Joseph Bova, the impenetrable, unpredictable 28-year-old suspect in the execution-style murder of a Palm Coast gas station clerk and mother of six in 2013, has yet to be cleared for trial. He’s had issues with meds: he doesn’t like to take them. He doesn’t like doctors evaluating his competency. He walked out on one recently. Whether any of that enigmatic behavior is tactical or psychosomatic has been no less a mystery than any motive for the alleged killing.
But after Bova’s first appearance in almost a year before a circuit judge in Flagler County this afternoon, his attorney, Ray Warren, said Bova may be ready for trial in August. He might have been ready for it later this month had another murder trial Warren is handling–that of Anna Pehota, who is accused of murdering her husband–not been scheduled for the middle part of the month.
Warren is waiting on one final document regarding Bova: a doctor’s report on his competency. Warren argued last month that Bova, who was judged competent to stand trial late last year and has been at the Flagler County jail since (after a stint in a state psychiatric hospital), might have been backsliding and acting too erratically to stand trial. But it appears the prosecution’s–and the court’s–patience is wearing thin.
Bova, Warren said, has been taking his medication diligently, and was at last seen by a doctor in a session Warren himself attended, though Warren has yet to see that report. That’s what he’s waiting on, the last step before trial. Circuit Judge Matthew Foxman today appeared willing to allow that step, but not much more, especially as the prosecution reminded the court that Bova has a history–brief, but certain–of backsliding. “This is ripe for recurring,” the prosecutor said, suggesting that the backsliding may be more tactical than real: as trial approaches, Bova displays symptoms of incompetency.
Warren acknowledged that that had happened before, but only once. “We haven’t been going back and forth on this. He’s been sent to the state hospital one time. Whether he’s competent right now is the court’ determination,” Warren said.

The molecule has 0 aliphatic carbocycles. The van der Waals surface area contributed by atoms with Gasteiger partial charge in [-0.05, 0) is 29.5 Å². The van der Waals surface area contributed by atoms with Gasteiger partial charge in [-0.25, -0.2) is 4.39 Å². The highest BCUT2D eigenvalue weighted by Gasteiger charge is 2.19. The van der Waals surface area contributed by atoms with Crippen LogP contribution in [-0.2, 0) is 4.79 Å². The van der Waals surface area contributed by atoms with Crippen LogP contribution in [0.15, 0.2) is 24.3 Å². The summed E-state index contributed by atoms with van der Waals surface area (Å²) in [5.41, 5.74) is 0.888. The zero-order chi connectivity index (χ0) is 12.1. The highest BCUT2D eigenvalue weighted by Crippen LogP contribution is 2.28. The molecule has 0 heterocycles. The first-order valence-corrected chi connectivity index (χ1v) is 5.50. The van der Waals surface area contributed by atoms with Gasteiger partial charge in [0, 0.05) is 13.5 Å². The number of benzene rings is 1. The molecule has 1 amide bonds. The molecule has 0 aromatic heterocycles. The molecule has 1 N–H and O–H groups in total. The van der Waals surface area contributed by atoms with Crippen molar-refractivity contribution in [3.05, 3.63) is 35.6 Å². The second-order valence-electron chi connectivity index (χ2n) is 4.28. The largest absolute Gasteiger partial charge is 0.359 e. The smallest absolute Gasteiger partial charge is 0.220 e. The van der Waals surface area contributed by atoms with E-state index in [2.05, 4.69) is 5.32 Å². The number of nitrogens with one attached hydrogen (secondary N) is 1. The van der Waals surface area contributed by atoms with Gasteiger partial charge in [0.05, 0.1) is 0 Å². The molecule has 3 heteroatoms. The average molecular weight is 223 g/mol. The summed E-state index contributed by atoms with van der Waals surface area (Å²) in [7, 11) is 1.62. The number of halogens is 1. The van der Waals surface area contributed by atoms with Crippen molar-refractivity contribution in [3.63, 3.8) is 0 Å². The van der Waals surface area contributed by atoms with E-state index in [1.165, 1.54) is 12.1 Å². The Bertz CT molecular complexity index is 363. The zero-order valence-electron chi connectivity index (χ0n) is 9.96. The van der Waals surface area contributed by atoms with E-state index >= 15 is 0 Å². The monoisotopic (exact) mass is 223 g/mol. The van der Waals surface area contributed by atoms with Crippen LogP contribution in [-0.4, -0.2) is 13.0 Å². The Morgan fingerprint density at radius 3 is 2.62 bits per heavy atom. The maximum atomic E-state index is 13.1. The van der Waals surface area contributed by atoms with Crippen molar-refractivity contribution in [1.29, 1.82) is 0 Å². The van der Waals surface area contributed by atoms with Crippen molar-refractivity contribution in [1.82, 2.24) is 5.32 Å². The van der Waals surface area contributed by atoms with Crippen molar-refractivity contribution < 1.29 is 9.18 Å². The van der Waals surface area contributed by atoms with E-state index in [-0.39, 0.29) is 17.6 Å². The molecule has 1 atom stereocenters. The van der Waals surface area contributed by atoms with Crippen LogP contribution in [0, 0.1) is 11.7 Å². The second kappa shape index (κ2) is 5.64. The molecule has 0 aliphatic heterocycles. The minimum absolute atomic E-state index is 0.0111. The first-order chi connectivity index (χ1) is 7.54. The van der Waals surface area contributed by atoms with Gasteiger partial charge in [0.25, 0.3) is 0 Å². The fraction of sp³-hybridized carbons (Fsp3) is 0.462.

“I’m at this crossroad,” Warren said, “he is taking his medication now.” He then added: “I just don’t have a report.” He said the state has the option, should Bova decide to stop taking his medications, of actually injecting him with medication against his will.
Foxman, who always speaks with defendants, giving them a chance to speak for themselves, asked Bova how he was. “I’m OK,” Bova replied in an undertone. The exchange was more than just a formality: Bova’s previous court appearances have at times been bizarre, with Bova going off on rants about the police, the court, the jail, claiming that he was being framed. But nothing about the Bova case has been less than bizarre from the day police found him living out of a car in Boca Raton, after an investigation that tied him to the murder through surveillance video, which matched his clothes, and through his use of an ATM earlier the day of the crime at the same gas station.
The exchange with Foxman was notable in that Bova appeared no more or less subdued than many defendants who appear before the court. He stood patiently next to Warren, in front of Foxman, and answered a few questions. “It makes me feel kine of sick,” Bova said of his medication, especially in the stomach. “I don’t like taking medication.”
It was never made clear why Warren did not have the doctor’s report on Bova. But the next pre-trial is now scheduled for Aug. 2. Absent any other surprises, docket sounding–the last step before trial–will then be scheduled. The trial itself usually follows the week after docket sounding. That still gives Bova time for a plea. But his case’s trajectory gives no hint that Bova has even been inclined to plead out.
Bova is accused of killing Zuheili Roman Rosado at the Mobil Mart convenience store on State Road 100 in Palm Coast the night of Feb. 21, 2013. She was 32. None of her family members were in court today.